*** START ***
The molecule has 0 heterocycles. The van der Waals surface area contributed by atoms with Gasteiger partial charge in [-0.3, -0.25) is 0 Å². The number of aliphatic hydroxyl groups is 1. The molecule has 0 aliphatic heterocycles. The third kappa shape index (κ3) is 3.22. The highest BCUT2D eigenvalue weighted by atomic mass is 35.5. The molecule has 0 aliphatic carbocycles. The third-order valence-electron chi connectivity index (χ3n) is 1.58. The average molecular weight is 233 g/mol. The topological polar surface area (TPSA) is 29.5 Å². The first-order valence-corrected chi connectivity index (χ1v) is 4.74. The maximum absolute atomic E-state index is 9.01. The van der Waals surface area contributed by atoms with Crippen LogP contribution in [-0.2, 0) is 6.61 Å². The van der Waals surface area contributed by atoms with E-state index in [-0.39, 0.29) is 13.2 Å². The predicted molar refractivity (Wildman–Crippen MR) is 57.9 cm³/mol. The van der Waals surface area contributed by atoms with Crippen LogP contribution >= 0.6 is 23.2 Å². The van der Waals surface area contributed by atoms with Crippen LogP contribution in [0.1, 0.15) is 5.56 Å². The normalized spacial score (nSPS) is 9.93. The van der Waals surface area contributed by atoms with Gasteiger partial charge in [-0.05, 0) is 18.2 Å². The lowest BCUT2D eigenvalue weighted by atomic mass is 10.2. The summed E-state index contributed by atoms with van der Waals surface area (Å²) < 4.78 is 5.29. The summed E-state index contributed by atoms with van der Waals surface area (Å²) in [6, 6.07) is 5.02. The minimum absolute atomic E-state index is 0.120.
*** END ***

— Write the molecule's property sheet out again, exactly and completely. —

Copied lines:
The molecule has 0 heterocycles. The van der Waals surface area contributed by atoms with Gasteiger partial charge in [-0.3, -0.25) is 0 Å². The number of aliphatic hydroxyl groups is 1. The molecule has 0 aliphatic heterocycles. The third kappa shape index (κ3) is 3.22. The highest BCUT2D eigenvalue weighted by atomic mass is 35.5. The molecule has 0 aliphatic carbocycles. The third-order valence-electron chi connectivity index (χ3n) is 1.58. The average molecular weight is 233 g/mol. The topological polar surface area (TPSA) is 29.5 Å². The first-order valence-corrected chi connectivity index (χ1v) is 4.74. The maximum absolute atomic E-state index is 9.01. The van der Waals surface area contributed by atoms with Crippen LogP contribution in [-0.2, 0) is 6.61 Å². The van der Waals surface area contributed by atoms with E-state index in [-0.39, 0.29) is 13.2 Å². The predicted molar refractivity (Wildman–Crippen MR) is 57.9 cm³/mol. The van der Waals surface area contributed by atoms with Crippen LogP contribution >= 0.6 is 23.2 Å². The van der Waals surface area contributed by atoms with Crippen LogP contribution in [0.1, 0.15) is 5.56 Å². The normalized spacial score (nSPS) is 9.93. The van der Waals surface area contributed by atoms with Gasteiger partial charge in [-0.05, 0) is 18.2 Å². The lowest BCUT2D eigenvalue weighted by atomic mass is 10.2. The summed E-state index contributed by atoms with van der Waals surface area (Å²) < 4.78 is 5.29. The summed E-state index contributed by atoms with van der Waals surface area (Å²) in [6, 6.07) is 5.02. The minimum absolute atomic E-state index is 0.120.